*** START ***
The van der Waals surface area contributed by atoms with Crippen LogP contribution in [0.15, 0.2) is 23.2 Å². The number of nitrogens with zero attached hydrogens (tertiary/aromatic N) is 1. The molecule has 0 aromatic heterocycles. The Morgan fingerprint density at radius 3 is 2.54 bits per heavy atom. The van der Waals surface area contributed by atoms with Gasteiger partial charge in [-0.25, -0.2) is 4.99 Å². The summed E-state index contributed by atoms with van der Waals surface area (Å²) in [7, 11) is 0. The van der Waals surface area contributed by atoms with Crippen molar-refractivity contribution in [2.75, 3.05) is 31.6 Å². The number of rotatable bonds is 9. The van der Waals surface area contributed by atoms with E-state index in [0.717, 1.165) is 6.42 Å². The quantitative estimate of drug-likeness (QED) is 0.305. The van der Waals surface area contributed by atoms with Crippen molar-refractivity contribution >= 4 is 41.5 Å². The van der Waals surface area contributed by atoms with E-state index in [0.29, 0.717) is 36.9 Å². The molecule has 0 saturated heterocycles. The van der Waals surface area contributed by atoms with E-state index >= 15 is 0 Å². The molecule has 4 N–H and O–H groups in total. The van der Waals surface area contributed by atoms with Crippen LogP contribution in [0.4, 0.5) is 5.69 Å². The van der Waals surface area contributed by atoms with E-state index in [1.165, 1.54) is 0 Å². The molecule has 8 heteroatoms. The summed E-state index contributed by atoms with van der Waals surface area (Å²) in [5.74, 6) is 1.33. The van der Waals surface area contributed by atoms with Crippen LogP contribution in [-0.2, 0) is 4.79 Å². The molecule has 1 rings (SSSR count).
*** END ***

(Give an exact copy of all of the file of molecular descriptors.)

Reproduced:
The van der Waals surface area contributed by atoms with Crippen LogP contribution in [0.15, 0.2) is 23.2 Å². The number of nitrogens with zero attached hydrogens (tertiary/aromatic N) is 1. The molecule has 0 aromatic heterocycles. The Morgan fingerprint density at radius 3 is 2.54 bits per heavy atom. The van der Waals surface area contributed by atoms with Gasteiger partial charge in [-0.25, -0.2) is 4.99 Å². The summed E-state index contributed by atoms with van der Waals surface area (Å²) in [7, 11) is 0. The van der Waals surface area contributed by atoms with Crippen molar-refractivity contribution in [2.75, 3.05) is 31.6 Å². The number of rotatable bonds is 9. The van der Waals surface area contributed by atoms with E-state index in [0.717, 1.165) is 6.42 Å². The quantitative estimate of drug-likeness (QED) is 0.305. The van der Waals surface area contributed by atoms with Crippen molar-refractivity contribution >= 4 is 41.5 Å². The van der Waals surface area contributed by atoms with E-state index in [0.29, 0.717) is 36.9 Å². The molecule has 0 saturated heterocycles. The van der Waals surface area contributed by atoms with E-state index >= 15 is 0 Å². The molecule has 4 N–H and O–H groups in total. The van der Waals surface area contributed by atoms with Crippen LogP contribution in [0.4, 0.5) is 5.69 Å². The van der Waals surface area contributed by atoms with E-state index in [1.165, 1.54) is 0 Å². The molecule has 8 heteroatoms. The summed E-state index contributed by atoms with van der Waals surface area (Å²) in [5.74, 6) is 1.33. The van der Waals surface area contributed by atoms with Crippen LogP contribution in [-0.2, 0) is 4.79 Å². The molecule has 1 rings (SSSR count).